Indigenous Communities

and the Environment

Ngunya Jargoon Indigenous Protected Area

Ngunya Jargoon

Ngunya Jargoon Indigenous Protected Area

The photos used are courtesy of Ngunya Jargoon Indigenous Protected Area.

Northern coast, New South Wales | Declared in February 2013

Stretching over 1,114 hectares of the Lower Richmond Valley on the northern coast of New South Wales, Ngunya Jargoon Indigenous Protected Area is a refuge for an extraordinary number of plants and animals.

Part of the traditional homelands of the Bundjalung people of Ballina and Cabbage Tree Island, Ngunya Jargoon itself is of particular significance to the Nyangbul clan group.

This natural oasis lies in a region suffering from fragmented habitat due to historic land clearing. It is the last remaining intact native area on the lower Richmond floodplain and contains heath and woodlands, rainforest and eucalyptus forest.

Bingil Creek, flowing along the eastern side of the protected area, is in near-pristine condition.

Next to the Blackwell range and Tuckean Swamp, Ngunya Jargoon creates a wildlife corridor between the region's protected areas and provides a home to 38 threatened animal species such as the long-nosed potoroos and other important species including swamp wallabies, koalas and red-bellied black snakes.

More than 400 native plant species are found here, many of which the Bundjalung people used for food, medicine and tools. Bundjalung used broad-leafed paperbark for wrapping food prior to cooking, as a bandage and as a coolamon.

Bush fruits such as geebungs, fiver corners and sour currents played a big part in people's diets. Resin from grass trees, a culturally important plant currently in decline, was used to make glue for firesticks.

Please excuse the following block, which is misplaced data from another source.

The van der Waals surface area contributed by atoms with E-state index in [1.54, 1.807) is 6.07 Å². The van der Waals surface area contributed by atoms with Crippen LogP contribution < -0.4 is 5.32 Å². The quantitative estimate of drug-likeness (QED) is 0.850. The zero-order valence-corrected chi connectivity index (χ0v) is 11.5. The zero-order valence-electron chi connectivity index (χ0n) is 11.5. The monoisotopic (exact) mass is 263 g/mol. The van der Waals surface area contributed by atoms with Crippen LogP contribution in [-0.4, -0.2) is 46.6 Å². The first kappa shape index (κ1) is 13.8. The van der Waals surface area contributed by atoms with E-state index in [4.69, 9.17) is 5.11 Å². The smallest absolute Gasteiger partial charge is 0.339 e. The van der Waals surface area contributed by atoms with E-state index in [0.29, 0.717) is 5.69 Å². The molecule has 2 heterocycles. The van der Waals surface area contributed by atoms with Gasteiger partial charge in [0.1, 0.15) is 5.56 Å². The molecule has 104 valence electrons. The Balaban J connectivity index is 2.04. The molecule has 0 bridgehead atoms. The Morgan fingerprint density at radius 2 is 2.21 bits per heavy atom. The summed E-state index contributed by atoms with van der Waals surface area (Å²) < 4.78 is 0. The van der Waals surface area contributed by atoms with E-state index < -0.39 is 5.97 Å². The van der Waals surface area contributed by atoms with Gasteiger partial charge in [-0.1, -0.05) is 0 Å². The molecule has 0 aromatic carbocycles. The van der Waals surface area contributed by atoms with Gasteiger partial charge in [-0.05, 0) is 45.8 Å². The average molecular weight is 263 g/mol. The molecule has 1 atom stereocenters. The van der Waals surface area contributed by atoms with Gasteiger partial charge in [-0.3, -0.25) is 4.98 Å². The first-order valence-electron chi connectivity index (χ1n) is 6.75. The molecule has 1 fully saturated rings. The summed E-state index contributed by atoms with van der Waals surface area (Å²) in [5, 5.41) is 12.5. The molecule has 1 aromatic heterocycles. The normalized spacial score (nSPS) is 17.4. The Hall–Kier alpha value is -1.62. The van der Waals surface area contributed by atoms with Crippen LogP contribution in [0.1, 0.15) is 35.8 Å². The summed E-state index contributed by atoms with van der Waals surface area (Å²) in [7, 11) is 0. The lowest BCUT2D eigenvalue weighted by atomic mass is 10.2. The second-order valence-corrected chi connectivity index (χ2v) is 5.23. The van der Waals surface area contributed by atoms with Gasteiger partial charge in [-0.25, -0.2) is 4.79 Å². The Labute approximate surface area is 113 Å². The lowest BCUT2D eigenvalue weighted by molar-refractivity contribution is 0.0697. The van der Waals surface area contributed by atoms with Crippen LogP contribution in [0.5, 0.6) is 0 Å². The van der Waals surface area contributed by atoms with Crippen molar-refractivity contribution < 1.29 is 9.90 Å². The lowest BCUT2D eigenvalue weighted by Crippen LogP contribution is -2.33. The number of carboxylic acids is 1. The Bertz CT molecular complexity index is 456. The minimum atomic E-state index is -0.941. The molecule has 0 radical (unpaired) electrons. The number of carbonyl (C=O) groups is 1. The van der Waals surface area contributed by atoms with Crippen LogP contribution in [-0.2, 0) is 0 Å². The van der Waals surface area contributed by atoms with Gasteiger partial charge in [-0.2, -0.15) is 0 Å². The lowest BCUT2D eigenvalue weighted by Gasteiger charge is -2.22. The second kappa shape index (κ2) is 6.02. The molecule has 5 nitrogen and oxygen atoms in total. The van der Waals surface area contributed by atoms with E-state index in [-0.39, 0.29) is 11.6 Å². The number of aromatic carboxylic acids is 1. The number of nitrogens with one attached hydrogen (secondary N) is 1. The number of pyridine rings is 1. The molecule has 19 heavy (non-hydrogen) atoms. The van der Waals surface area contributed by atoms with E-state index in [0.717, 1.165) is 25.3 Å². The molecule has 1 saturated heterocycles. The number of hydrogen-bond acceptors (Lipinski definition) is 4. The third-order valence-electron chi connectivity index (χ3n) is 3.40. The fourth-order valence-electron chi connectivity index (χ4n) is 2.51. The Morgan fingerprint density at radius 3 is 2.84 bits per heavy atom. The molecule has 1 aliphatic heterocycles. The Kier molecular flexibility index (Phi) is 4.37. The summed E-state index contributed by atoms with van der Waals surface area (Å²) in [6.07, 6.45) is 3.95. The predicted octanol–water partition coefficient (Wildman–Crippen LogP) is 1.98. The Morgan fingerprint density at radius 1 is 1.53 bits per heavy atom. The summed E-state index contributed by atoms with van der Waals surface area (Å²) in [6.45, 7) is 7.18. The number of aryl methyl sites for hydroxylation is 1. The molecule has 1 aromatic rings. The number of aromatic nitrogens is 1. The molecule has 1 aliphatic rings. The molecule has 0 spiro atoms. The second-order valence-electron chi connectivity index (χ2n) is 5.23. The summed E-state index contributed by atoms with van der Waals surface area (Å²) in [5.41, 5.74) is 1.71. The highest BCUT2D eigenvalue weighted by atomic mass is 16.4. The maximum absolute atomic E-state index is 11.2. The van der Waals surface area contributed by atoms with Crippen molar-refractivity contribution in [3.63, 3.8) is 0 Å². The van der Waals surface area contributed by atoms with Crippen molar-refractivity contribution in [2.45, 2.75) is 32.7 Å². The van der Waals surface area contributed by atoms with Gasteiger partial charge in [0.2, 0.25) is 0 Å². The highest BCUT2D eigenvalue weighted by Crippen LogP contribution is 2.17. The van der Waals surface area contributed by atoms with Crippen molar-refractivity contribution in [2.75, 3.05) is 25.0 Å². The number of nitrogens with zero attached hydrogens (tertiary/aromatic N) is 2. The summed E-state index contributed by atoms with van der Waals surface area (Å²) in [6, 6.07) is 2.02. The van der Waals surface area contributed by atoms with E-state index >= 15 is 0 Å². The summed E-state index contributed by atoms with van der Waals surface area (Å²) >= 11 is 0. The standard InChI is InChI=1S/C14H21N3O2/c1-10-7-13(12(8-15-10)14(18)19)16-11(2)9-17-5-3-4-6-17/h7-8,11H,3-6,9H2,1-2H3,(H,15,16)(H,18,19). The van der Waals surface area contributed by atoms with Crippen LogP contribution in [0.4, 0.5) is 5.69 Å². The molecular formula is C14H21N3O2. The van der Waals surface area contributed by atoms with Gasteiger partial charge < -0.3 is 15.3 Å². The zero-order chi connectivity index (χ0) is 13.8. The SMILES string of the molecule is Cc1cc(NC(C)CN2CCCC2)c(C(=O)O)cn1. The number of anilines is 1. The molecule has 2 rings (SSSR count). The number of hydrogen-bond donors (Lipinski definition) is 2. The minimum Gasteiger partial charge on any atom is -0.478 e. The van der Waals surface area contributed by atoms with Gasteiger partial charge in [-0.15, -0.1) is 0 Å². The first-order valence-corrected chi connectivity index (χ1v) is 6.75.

Archaeological and historic records paint a rich picture of Indigenous occupation in the area which stretches back thousands of years.

Because large parts of Ngunya Jargoon Indigenous Protected Area have never been developed or damaged, a number of significant discoveries including artefacts which point to precontact economies during the Holocene period, have been made.

Cultural sites containing a large number of artefacts such as stone axes and flake tools and numerous middens and scar trees have also been recorded on the IPA.

The Bundjalung people are guided by the values of healthy country, intergenerational learning, sustainable business and enjoyment to shape their country's future. They plan to develop an outdoor learning space, build walking tracks and collecting native seeds for regeneration programs as part of their management plan for Ngunya Jargoon.

For more than 10 years, the Mibinj Green Team, made up of Bundjalung people, have been working on country. They've undertaken extensive rubbish collections, cultural surveys, revegetation and fencing activities.

Dedicated as an Indigenous Protected Area on 12 February 2013, Ngunya Jargoon has become part of Australia's National Reserve System, ensuring it will be maintained for future generations to enjoy.

Ngunya Jargoon Indigenous Protected Area will be managed under the International Union for the Conservation of Nature (IUCN) Category VI, as a protected area which is managed for conservation and the sustainable use of natural resources.

Download this page as the Ngunya Jargoon fact sheet (PDF - 1.18 MB)